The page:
What if the coach of a basketball team let eight or nine players play at a time? Or let them shoot into both baskets? Have you ever seen a baseball game where the batter could swing at as many pitches as he wanted to until he got a hit, or keep running the bases after she was tagged out? Would a band director let the trombones play the flutes’ score if they liked that music better?
These are all absurd situations. The rules of various sports are clearly defined, and the game has to be played by those rules. A band or orchestra has to play the score pretty much as it was written, or cacophony would result.
So why do some Scouters fail to understand how a troop works, or disobey the rules because they think they know better?
Scouting is a game. It’s just as much a game as a football or basketball game, where the players learn the skills, prepare through practices and then play the game. In Scouting, we don’t always have an opponent, but the players – the Scouts – learn the skills they need to know, practice teaching and learning those skills and prepare to use those skills at troop meetings, and put their planning and preparation to the test on game day – the monthly campout. There certainly are no losers in the game of Scouting and participants are winners in the sense that the aims of Scouting are achieved.
The outcome of our game is not posted on the scoreboard or listed in the newspaper’s sports section, but is measured in terms of advancement, experience, leadership and the fun of adventure. In that sense, the results of the game of Scouting are much less tangible and somewhat harder to see and understand than the outcome of a sporting contest, but they are there if you are careful enough to observe what’s really going on.
The game of Scouting – “a game for boys under the leadership of boys under the direction of a man” as Sir Robert Baden-Powell himself put it – is similar to many other youth activities but stands apart in many ways, and this is where some Scouters get confused. They think that just like other youth activities, the kids are the participants and the adults are in charge. Adults in Scouting may be the gatekeepers, the ones who preserve the aims of the movement and keep the game within boundaries, but as Baden-Powell told us, leadership comes from the boys, not from the adults. (There were no female Scoutmasters in Baden-Powell’s time, but that has changed in the course of the first century of Scouting.)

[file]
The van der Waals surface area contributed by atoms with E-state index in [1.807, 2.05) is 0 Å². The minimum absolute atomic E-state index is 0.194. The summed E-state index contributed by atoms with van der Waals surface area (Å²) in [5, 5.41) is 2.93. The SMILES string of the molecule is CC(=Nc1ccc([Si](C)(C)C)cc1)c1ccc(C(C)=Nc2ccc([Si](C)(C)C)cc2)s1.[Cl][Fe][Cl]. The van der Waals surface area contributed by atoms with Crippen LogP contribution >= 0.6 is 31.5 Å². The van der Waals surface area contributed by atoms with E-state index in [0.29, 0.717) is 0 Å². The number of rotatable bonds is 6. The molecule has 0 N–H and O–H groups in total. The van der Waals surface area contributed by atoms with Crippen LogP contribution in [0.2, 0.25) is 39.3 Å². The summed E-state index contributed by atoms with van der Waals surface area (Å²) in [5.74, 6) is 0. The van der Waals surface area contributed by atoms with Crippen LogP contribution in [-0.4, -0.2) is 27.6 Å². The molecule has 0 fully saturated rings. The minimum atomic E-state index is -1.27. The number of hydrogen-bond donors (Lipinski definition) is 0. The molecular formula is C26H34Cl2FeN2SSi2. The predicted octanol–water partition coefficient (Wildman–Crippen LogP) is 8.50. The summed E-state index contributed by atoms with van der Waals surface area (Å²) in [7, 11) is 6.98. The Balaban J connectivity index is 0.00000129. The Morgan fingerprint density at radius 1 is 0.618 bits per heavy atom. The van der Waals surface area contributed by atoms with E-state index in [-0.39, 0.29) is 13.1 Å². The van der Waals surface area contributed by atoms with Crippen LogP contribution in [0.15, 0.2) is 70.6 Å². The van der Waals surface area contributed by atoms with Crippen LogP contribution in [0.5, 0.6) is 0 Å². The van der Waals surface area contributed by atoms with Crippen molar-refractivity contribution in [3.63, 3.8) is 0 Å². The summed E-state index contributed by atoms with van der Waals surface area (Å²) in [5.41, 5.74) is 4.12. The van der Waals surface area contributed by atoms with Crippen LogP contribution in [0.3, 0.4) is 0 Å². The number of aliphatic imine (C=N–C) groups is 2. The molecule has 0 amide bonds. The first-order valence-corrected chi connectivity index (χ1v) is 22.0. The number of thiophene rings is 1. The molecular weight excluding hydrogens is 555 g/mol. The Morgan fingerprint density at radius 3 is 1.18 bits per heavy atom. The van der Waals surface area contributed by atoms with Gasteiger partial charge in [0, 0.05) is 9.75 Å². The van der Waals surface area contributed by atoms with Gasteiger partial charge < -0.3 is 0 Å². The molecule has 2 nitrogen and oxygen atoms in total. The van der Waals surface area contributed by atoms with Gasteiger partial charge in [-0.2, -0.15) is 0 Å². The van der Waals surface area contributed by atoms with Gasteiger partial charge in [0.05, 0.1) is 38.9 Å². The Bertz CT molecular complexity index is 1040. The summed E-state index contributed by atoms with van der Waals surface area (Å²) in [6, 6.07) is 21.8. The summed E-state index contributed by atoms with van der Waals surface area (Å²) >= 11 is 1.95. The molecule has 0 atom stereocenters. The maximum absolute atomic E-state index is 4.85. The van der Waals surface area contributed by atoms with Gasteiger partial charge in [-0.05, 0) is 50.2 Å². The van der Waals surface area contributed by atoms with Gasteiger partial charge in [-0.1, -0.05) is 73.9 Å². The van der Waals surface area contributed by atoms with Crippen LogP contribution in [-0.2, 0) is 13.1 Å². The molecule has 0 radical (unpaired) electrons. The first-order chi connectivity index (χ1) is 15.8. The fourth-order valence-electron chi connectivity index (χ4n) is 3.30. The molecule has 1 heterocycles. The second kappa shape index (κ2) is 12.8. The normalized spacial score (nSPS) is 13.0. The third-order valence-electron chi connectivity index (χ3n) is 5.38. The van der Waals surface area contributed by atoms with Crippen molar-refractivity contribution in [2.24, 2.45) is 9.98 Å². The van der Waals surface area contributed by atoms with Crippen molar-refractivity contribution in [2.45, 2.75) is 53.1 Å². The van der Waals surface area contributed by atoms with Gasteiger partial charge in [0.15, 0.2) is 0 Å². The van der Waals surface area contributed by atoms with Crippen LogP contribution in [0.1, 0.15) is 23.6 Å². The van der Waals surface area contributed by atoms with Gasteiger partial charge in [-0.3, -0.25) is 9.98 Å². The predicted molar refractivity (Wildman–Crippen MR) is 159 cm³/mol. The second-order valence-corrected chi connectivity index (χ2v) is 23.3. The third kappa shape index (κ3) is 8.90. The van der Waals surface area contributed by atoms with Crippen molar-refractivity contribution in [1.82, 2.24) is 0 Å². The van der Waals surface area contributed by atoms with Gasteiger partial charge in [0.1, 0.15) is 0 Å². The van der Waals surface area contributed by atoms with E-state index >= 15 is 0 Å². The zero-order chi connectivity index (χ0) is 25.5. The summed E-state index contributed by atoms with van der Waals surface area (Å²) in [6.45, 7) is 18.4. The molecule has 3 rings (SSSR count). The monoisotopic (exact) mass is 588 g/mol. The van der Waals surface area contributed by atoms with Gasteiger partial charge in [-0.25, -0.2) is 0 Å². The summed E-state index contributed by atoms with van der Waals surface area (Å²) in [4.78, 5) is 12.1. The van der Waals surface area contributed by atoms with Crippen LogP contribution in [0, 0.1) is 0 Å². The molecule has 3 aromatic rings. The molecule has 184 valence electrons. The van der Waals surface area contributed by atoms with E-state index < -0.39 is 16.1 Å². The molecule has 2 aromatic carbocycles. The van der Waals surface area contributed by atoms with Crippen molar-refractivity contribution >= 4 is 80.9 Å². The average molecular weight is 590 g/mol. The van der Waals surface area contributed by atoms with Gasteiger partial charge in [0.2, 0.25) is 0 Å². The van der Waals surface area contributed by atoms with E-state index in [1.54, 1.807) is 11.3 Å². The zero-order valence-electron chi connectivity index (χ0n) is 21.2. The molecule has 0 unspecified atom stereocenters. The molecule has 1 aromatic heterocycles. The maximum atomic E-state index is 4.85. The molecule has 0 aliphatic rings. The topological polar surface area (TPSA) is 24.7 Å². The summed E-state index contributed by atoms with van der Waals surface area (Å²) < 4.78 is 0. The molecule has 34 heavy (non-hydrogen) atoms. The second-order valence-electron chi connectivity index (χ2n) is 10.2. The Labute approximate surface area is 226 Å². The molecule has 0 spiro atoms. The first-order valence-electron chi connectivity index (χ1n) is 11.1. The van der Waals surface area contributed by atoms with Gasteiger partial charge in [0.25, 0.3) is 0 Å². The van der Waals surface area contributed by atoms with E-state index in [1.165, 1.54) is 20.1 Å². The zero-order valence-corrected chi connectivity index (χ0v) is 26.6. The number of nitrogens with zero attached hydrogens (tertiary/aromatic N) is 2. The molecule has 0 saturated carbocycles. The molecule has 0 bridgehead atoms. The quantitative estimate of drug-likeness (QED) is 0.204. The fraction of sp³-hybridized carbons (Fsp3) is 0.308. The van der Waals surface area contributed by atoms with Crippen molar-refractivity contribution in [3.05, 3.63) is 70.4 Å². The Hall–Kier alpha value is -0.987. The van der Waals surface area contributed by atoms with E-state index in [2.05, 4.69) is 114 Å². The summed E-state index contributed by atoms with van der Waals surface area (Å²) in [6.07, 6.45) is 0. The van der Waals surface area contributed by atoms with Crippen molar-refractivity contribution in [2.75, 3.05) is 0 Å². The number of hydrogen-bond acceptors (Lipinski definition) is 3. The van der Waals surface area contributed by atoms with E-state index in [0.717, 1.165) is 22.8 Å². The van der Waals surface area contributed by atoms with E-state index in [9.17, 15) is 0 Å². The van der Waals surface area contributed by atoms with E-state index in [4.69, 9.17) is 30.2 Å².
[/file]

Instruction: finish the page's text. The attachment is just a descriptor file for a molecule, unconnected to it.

Some adults improperly take over and wrest that control away from the boys where it rightfully belongs, and this is where we fail them. Just like any other game, it has to be played by the rules, and in Scouting, those rules are pretty well defined. The Scoutmaster Handbook (soon to be replaced by the two-volume Scout Leader’s Guidebook) is our primary rule book, though there are many other publications that guide our actions. And just as coaches and referees attend training on the fundamentals of their game, our equivalent is Scoutmaster position-specific training and Introduction to Outdoor Leader Skills, both of which are essential for any Scouter who works with the boys. Roundtable reinforces the lessons learned at training and gives Scouters ways to apply the program right now in their units. Wood Badge takes the learning experience a step further by challenging adult leaders to up their commitment to Scouting.
Any Scouter who doesn’t play the game by the rules is cheating his Scouts out of the very thing they joined Scouting for – to have fun in the outdoors with their friends. Their parents may not have realized it at first, but Scouting instills the values of the Oath and Law, teaches their sons how to lead and be self-sufficient, and exposes them to a spectrum of experiences and subjects that they could never encounter in any other youth program.
It’s absolutely imperative that we Scouters get it right, for the good of the boys and the trust of their parents. We must have a clear understanding of the program and our role within it. When we depart from the program, try to do Scouting the way we think it ought to be done, and take control away from the boys, we no longer have a Scout troop but a glorified adult-run outings club. An untrained Scouter is a liability to our movement that we cannot afford, regardless of how well-intentioned he or she may be.